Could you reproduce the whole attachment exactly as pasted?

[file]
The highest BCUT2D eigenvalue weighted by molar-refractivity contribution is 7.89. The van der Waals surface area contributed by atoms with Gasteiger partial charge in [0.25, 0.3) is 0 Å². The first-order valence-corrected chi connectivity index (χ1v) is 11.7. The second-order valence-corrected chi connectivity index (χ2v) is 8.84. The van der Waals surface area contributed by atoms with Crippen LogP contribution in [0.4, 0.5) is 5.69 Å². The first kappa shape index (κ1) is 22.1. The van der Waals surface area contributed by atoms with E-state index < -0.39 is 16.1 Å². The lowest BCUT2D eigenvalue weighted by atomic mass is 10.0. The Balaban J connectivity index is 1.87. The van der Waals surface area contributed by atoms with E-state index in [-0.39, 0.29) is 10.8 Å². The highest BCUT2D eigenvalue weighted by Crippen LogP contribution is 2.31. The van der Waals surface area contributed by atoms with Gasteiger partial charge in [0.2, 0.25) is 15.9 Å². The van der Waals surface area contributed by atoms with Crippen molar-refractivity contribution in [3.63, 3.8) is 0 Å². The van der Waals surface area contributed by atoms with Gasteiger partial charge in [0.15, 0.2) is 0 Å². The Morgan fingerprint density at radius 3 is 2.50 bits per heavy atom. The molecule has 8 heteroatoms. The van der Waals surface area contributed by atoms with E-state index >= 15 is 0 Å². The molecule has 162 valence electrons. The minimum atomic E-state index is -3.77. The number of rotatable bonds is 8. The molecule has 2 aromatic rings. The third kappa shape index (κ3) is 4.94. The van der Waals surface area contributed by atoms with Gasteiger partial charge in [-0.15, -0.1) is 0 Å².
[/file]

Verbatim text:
The highest BCUT2D eigenvalue weighted by molar-refractivity contribution is 7.89. The van der Waals surface area contributed by atoms with Gasteiger partial charge in [0.25, 0.3) is 0 Å². The first-order valence-corrected chi connectivity index (χ1v) is 11.7. The second-order valence-corrected chi connectivity index (χ2v) is 8.84. The van der Waals surface area contributed by atoms with Crippen LogP contribution in [0.4, 0.5) is 5.69 Å². The first kappa shape index (κ1) is 22.1. The van der Waals surface area contributed by atoms with E-state index < -0.39 is 16.1 Å². The lowest BCUT2D eigenvalue weighted by atomic mass is 10.0. The Balaban J connectivity index is 1.87. The van der Waals surface area contributed by atoms with E-state index in [-0.39, 0.29) is 10.8 Å². The highest BCUT2D eigenvalue weighted by Crippen LogP contribution is 2.31. The van der Waals surface area contributed by atoms with Gasteiger partial charge in [0.2, 0.25) is 15.9 Å². The van der Waals surface area contributed by atoms with Crippen molar-refractivity contribution in [3.63, 3.8) is 0 Å². The van der Waals surface area contributed by atoms with Gasteiger partial charge in [0.15, 0.2) is 0 Å². The Morgan fingerprint density at radius 3 is 2.50 bits per heavy atom. The molecule has 8 heteroatoms. The van der Waals surface area contributed by atoms with E-state index >= 15 is 0 Å². The molecule has 162 valence electrons. The minimum atomic E-state index is -3.77. The number of rotatable bonds is 8. The molecule has 2 aromatic rings. The third kappa shape index (κ3) is 4.94. The van der Waals surface area contributed by atoms with Gasteiger partial charge in [-0.15, -0.1) is 0 Å².